Scientists pioneer new solar-powered liquid fuels: A step towards a greener future

Credit: Michael S. Helfenbein/Yale University.

Researchers at Yale University are making exciting strides in developing solar-powered liquid fuels, a sustainable energy solution activated by sunlight.

Their work is part of a larger effort by the Center for Hybrid Approaches to Solar Energy (CHASE), a research hub funded by the U.S. government and based at the University of North Carolina-Chapel Hill. CHASE aims to create liquid fuels from sunlight, water, nitrogen, and carbon dioxide (CO2).

For the past decade, scientists have been exploring ways to convert CO2 into valuable products like liquid fuels using sunlight.

New semiconductor materials can capture sunlight and convert CO2, but they often produce multiple products instead of just one.

On the other hand, molecular catalysts can create a single product but are not stable enough for large-scale use.

This has led to a third, promising approach: combining new semiconductor materials with molecular catalysts for a more efficient and scalable process.

Yale chemists are at the forefront of this innovative method.

In two recent studies, published in the Journal of the American Chemical Society, they have shown that this hybrid approach could lead to breakthrough alternative fuel products, while also helping to remove CO2 from the air.

Eleanor Stewart-Jones, a graduate student and co-first author of one of the studies, expressed optimism about the new method.

“Both of these papers give me a lot of hope that a hybrid approach can work,” she said. “We’re definitely finding new ways to improve or enhance reactivity.”

The Yale team includes renowned professors Nilay Hazari, James Mayer, and Hailiang Wang. They are collaborating with researchers from five other U.S. institutions as part of CHASE. Wang emphasized the dedication and progress of the team, stating, “Each new discovery brings us closer to developing the technology necessary for practical solar fuels.”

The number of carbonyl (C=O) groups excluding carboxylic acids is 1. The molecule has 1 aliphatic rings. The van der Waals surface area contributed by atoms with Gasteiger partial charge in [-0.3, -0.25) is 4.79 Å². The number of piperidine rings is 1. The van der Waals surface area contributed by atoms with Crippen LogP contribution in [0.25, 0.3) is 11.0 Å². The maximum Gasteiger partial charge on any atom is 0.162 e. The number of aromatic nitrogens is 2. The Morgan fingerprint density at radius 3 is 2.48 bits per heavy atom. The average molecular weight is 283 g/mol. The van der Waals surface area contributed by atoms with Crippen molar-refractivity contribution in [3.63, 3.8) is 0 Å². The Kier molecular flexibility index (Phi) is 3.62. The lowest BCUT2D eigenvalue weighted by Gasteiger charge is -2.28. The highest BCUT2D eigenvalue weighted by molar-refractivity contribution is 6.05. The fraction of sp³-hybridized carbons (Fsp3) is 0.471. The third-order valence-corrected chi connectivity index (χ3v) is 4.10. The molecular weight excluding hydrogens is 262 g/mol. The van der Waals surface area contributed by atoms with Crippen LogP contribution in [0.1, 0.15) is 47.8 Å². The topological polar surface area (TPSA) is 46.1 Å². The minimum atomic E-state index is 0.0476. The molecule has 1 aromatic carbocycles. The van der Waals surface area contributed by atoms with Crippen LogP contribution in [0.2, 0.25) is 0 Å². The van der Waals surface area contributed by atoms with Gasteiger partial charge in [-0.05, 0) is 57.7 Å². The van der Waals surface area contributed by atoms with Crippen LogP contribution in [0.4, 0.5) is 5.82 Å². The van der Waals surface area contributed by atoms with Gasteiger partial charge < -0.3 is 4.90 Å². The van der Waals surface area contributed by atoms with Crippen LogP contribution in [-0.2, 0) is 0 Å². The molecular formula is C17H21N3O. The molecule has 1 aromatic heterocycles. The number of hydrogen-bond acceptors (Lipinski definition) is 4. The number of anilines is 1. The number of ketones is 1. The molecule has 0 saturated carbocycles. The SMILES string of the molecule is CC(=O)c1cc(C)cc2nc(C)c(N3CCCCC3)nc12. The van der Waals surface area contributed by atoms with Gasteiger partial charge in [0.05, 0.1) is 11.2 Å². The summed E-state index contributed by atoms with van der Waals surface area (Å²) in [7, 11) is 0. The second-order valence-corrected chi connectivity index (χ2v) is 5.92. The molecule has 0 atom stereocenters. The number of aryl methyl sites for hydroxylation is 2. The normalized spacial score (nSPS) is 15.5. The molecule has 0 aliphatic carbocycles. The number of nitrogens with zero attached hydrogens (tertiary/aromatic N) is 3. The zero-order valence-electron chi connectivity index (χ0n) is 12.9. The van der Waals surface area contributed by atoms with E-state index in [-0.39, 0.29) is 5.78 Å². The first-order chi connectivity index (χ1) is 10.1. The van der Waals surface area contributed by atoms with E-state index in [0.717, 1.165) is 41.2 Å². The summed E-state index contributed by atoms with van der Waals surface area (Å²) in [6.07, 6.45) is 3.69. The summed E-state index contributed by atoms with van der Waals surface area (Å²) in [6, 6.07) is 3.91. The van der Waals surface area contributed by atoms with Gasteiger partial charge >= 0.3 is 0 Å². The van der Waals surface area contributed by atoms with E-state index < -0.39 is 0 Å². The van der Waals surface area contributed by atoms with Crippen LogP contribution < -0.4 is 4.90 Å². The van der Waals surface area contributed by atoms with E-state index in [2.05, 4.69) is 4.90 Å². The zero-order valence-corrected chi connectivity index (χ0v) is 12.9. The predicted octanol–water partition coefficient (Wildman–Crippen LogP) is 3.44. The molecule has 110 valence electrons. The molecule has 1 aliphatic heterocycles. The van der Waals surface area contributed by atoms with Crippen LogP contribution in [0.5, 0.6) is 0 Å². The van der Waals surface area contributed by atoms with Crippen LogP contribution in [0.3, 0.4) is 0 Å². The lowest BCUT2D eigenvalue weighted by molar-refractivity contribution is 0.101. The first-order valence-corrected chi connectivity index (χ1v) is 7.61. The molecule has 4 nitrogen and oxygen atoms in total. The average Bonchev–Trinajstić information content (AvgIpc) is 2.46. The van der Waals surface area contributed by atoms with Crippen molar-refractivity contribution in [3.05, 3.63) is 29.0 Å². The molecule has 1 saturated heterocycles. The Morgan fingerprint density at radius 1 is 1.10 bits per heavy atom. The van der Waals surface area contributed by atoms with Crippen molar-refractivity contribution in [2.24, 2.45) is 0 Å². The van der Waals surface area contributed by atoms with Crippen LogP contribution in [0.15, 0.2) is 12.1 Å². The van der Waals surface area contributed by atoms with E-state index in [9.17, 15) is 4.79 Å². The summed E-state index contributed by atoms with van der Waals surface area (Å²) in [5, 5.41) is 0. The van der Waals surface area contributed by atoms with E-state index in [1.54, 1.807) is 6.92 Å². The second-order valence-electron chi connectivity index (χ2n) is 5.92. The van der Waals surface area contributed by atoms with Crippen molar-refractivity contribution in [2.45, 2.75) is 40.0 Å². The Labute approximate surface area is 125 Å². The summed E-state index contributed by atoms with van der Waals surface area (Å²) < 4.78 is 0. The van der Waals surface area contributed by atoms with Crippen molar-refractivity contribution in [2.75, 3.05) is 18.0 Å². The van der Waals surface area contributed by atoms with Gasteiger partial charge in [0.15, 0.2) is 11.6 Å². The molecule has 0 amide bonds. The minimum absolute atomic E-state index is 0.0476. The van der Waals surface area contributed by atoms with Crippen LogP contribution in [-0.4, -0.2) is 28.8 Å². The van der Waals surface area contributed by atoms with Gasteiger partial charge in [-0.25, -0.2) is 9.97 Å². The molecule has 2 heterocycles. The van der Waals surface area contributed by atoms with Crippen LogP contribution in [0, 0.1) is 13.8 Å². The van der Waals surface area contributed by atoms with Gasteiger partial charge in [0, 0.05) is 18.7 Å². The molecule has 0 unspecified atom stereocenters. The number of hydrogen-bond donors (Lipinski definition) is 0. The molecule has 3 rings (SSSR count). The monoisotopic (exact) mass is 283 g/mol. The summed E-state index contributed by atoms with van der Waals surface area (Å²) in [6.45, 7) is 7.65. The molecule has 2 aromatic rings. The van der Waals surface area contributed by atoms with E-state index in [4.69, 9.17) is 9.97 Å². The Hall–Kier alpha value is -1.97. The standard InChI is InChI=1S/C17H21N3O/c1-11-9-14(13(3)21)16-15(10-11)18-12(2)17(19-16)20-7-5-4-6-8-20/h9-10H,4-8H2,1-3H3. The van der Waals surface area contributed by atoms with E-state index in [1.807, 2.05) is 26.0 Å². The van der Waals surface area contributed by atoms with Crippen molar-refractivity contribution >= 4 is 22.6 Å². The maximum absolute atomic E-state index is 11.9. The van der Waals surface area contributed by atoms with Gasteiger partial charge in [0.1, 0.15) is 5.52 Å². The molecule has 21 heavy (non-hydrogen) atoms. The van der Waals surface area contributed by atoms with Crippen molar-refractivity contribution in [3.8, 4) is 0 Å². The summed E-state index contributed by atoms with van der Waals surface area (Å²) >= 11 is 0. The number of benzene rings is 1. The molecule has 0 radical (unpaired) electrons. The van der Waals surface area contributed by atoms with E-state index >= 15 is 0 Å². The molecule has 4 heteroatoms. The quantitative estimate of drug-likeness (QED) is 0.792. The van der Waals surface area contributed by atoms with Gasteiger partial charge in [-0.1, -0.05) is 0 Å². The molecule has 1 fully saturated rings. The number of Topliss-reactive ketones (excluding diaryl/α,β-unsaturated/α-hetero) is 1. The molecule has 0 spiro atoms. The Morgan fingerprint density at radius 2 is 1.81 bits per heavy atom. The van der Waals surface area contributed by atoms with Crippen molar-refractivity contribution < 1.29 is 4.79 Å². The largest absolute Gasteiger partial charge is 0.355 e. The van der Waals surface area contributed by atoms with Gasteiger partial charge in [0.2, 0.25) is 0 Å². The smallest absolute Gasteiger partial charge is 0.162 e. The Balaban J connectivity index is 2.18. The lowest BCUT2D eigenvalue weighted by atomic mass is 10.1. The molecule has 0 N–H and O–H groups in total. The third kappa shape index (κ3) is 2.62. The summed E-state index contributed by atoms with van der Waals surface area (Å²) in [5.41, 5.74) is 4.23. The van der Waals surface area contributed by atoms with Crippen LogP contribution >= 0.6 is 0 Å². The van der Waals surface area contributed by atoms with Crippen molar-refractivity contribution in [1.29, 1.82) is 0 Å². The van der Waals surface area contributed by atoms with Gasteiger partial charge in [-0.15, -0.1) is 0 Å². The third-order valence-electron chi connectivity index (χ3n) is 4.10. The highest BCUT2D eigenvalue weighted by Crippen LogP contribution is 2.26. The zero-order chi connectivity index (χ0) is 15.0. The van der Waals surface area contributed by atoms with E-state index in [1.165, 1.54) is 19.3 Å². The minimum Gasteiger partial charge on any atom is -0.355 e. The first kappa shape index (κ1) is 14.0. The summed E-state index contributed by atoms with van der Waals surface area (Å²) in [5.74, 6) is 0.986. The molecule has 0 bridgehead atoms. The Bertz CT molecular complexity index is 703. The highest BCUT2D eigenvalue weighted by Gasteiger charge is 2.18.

One study, led by Wang’s lab and Tianquan Lian’s lab at Emory University, focused on creating an electrode made of silicon micropillars coated with superhydrophobic fluorinated carbon.

This design increased the surface area and catalytic activity of the electrode, leading to a significant boost in converting sunlight to methanol, a colorless liquid fuel.

The second study, conducted by Mayer’s and Hazari’s labs, involved using thin wafers of porous silicon with channels called nanopores.

They attached a molecular rhenium catalyst to these wafers, which improved the consistency and efficiency of converting CO2 into carbon monoxide when exposed to sunlight.

Stewart-Jones noted the uniqueness of this approach, saying, “This is the first time anyone has attached a molecular catalyst to porous silicon.” Xiaofan Jia, a postdoctoral researcher and co-first author, added, “This enables the device to directly utilize energy from sunlight to produce fuels.”

Both studies showcase the innovative and diverse methods being developed at CHASE. By combining silicon and molecular catalysts in different ways, the researchers are paving the way for new, sustainable fuel technologies.

As Wang concluded, “These two works both develop CO2 reduction photoelectrodes with silicon and a molecular catalyst, but take very different approaches.”

Source: Yale University.